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Direct Determination of Phosphorus Content in Electroless Nickel Plating

Direct Determination of Phosphorus Content in Electroless Nickel Plating
Developments in XRF instrument hardware and software have extended the measurement application of electroless plating processes to nearly any substrate.
Analysis Lab


Authored By:

Michael Haller
Jim Bogert, Ryan Boyle
Fischer Technology, Windsor CT, USA

Volker Rößiger, Wolfgang Klöck
Helmut Fischer GmbH, Sindelfingen, Germany


Electroless plating processes are popular because of their performance, reliability and cost effectiveness. The process combines unique deposit properties such as uniform plating build up regardless of geometry, excellent corrosion resistance, superior hardness and wear and the ability to plate on non-conducting materials. The most commonly used electroless plating process is Electroless Nickel (EN) plating using nickel phosphorus baths.

The phosphorus content plays a fundamental role in all physical properties of the deposit. It is, therefore, critical to control the phosphorus content within a relatively tight range. X-ray fluorescence is an excellent method to not only measure plating thickness but also weight percent elemental composition of coatings. Previously, it was only possible to measure plated phosphorus content on steel substrates. New developments in XRF instrument hardware and software have extended the measurement application of electroless plating processes to nearly any substrate. The simultaneous measurement of thickness and composition is critical.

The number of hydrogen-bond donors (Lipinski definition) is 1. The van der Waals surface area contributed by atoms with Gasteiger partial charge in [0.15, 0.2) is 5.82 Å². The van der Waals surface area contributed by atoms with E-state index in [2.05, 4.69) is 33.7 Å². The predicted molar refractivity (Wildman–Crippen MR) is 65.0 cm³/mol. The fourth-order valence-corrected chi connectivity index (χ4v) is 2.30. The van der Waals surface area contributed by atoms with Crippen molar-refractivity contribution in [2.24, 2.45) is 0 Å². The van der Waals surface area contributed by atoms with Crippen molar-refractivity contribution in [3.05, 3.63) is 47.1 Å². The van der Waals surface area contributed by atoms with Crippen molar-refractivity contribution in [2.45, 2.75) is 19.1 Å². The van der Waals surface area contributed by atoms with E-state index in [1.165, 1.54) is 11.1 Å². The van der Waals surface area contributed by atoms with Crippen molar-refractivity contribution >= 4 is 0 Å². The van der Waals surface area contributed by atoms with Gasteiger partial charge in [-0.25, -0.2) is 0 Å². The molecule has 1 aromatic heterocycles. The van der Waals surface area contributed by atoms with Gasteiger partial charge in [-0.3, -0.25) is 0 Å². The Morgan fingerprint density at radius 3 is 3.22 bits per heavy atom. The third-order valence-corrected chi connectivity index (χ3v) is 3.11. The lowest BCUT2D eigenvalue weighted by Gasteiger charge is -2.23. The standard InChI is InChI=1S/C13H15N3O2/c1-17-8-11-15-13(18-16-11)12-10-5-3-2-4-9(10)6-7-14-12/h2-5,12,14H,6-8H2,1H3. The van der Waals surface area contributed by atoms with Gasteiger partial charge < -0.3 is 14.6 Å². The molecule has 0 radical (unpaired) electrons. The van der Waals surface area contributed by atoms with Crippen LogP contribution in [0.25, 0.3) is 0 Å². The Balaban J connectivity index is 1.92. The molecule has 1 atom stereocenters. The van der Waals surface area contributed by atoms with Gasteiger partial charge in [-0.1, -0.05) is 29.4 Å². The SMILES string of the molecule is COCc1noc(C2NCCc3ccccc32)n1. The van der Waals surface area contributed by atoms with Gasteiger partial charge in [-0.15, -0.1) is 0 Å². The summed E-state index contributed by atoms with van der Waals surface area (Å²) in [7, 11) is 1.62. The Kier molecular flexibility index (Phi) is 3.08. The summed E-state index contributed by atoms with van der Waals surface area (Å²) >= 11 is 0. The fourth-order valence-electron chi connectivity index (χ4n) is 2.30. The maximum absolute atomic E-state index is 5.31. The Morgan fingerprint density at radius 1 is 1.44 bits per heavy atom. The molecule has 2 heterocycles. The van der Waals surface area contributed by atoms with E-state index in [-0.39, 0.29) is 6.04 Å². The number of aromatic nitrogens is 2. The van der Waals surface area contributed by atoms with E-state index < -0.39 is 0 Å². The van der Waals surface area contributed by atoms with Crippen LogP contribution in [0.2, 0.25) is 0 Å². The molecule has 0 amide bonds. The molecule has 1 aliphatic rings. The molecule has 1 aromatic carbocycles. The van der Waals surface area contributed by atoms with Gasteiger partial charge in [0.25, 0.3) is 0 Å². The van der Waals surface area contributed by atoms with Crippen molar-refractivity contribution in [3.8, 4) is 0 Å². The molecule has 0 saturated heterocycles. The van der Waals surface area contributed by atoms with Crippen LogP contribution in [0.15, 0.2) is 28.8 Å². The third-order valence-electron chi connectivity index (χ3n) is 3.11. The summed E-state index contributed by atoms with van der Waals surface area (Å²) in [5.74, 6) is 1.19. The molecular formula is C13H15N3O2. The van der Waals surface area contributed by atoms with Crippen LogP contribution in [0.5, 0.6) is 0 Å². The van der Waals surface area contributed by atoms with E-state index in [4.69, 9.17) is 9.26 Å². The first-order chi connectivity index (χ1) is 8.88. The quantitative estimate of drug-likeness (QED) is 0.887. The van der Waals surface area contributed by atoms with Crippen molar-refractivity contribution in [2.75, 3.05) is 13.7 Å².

New developments in XRF hardware and software technology have made it possible to simultaneously measure % phosphorous and NiP coating thickness in air. Being able to measure the phosphorous content directly now allows determination of the % phosphorous in electroless Ni-plantings on substrates in addition to iron, such as, Al or even non metallic substrates. Instruments with SDDs can measure the P-K radiation quite well using soft primary excitation (10 kV, non-filtered). Coating thickness is determined using harder excitation (30 keV or 50 kV).

The information depth for phosphorus is relatively low (<1 m) due to the low energy of P-K fluorescence. Conventional indirect determination of phosphorus can still be regarded as a relatively robust method with proportional counter tube instruments - the only option with these instruments.

Initially Published in the IPC Proceedings


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